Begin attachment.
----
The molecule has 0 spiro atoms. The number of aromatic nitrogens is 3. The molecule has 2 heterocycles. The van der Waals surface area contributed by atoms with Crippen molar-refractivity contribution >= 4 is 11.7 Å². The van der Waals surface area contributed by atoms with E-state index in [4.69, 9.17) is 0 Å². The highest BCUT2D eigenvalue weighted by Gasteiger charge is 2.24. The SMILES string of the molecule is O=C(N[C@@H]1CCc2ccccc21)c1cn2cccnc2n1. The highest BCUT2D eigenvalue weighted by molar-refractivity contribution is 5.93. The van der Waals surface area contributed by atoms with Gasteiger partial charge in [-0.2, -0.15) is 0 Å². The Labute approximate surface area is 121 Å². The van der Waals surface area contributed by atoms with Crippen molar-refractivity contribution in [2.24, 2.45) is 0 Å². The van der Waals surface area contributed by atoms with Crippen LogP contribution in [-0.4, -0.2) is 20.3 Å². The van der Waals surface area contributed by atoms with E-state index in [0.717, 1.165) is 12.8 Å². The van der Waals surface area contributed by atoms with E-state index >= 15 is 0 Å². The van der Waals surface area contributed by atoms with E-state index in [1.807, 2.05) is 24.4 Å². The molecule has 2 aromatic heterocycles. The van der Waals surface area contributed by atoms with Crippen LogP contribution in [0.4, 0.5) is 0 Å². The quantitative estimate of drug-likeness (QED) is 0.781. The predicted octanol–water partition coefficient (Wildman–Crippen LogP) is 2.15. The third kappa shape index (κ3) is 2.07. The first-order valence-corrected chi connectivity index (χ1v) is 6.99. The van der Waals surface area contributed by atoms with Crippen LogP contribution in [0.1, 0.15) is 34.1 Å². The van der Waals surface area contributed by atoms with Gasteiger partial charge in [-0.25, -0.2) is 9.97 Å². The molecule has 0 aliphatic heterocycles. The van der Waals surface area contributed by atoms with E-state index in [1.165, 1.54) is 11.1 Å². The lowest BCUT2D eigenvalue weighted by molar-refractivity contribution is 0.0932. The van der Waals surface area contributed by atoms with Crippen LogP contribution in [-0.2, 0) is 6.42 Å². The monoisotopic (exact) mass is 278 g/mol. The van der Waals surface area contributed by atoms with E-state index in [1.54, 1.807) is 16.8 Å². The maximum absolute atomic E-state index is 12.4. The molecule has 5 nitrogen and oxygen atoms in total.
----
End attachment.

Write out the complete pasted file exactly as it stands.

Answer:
The molecule has 0 spiro atoms. The number of aromatic nitrogens is 3. The molecule has 2 heterocycles. The van der Waals surface area contributed by atoms with Crippen molar-refractivity contribution >= 4 is 11.7 Å². The van der Waals surface area contributed by atoms with E-state index in [4.69, 9.17) is 0 Å². The highest BCUT2D eigenvalue weighted by Gasteiger charge is 2.24. The SMILES string of the molecule is O=C(N[C@@H]1CCc2ccccc21)c1cn2cccnc2n1. The highest BCUT2D eigenvalue weighted by molar-refractivity contribution is 5.93. The van der Waals surface area contributed by atoms with Gasteiger partial charge in [-0.2, -0.15) is 0 Å². The Labute approximate surface area is 121 Å². The van der Waals surface area contributed by atoms with Crippen molar-refractivity contribution in [2.24, 2.45) is 0 Å². The van der Waals surface area contributed by atoms with Crippen LogP contribution in [-0.4, -0.2) is 20.3 Å². The van der Waals surface area contributed by atoms with E-state index in [0.717, 1.165) is 12.8 Å². The van der Waals surface area contributed by atoms with E-state index >= 15 is 0 Å². The van der Waals surface area contributed by atoms with E-state index in [1.807, 2.05) is 24.4 Å². The molecule has 2 aromatic heterocycles. The van der Waals surface area contributed by atoms with Crippen LogP contribution in [0.4, 0.5) is 0 Å². The quantitative estimate of drug-likeness (QED) is 0.781. The predicted octanol–water partition coefficient (Wildman–Crippen LogP) is 2.15. The third kappa shape index (κ3) is 2.07. The first-order valence-corrected chi connectivity index (χ1v) is 6.99. The van der Waals surface area contributed by atoms with Crippen LogP contribution in [0.1, 0.15) is 34.1 Å². The van der Waals surface area contributed by atoms with Gasteiger partial charge in [-0.25, -0.2) is 9.97 Å². The molecule has 0 aliphatic heterocycles. The van der Waals surface area contributed by atoms with E-state index in [1.165, 1.54) is 11.1 Å². The lowest BCUT2D eigenvalue weighted by molar-refractivity contribution is 0.0932. The van der Waals surface area contributed by atoms with Crippen LogP contribution in [-0.2, 0) is 6.42 Å². The monoisotopic (exact) mass is 278 g/mol. The van der Waals surface area contributed by atoms with E-state index in [1.54, 1.807) is 16.8 Å². The maximum absolute atomic E-state index is 12.4. The molecule has 5 nitrogen and oxygen atoms in total.